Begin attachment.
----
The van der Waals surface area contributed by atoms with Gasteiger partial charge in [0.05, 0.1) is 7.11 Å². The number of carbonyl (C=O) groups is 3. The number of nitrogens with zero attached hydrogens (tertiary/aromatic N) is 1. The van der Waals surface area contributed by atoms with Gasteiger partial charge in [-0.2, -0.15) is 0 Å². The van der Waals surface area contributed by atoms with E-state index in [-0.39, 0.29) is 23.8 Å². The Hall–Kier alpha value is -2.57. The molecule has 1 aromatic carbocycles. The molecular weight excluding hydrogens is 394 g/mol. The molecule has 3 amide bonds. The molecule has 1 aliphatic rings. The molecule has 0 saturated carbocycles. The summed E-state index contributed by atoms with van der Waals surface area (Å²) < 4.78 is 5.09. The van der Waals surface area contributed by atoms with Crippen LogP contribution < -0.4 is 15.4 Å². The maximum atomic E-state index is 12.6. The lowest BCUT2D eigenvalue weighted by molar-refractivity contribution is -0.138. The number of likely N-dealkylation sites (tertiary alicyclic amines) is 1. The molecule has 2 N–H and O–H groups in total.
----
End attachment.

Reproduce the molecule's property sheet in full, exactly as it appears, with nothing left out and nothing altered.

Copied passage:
The van der Waals surface area contributed by atoms with Gasteiger partial charge in [0.05, 0.1) is 7.11 Å². The number of carbonyl (C=O) groups is 3. The number of nitrogens with zero attached hydrogens (tertiary/aromatic N) is 1. The van der Waals surface area contributed by atoms with Gasteiger partial charge in [-0.2, -0.15) is 0 Å². The van der Waals surface area contributed by atoms with E-state index in [-0.39, 0.29) is 23.8 Å². The Hall–Kier alpha value is -2.57. The molecule has 1 aromatic carbocycles. The molecular weight excluding hydrogens is 394 g/mol. The molecule has 3 amide bonds. The molecule has 1 aliphatic rings. The molecule has 0 saturated carbocycles. The summed E-state index contributed by atoms with van der Waals surface area (Å²) < 4.78 is 5.09. The van der Waals surface area contributed by atoms with Crippen LogP contribution < -0.4 is 15.4 Å². The maximum atomic E-state index is 12.6. The lowest BCUT2D eigenvalue weighted by molar-refractivity contribution is -0.138. The number of likely N-dealkylation sites (tertiary alicyclic amines) is 1. The molecule has 2 N–H and O–H groups in total.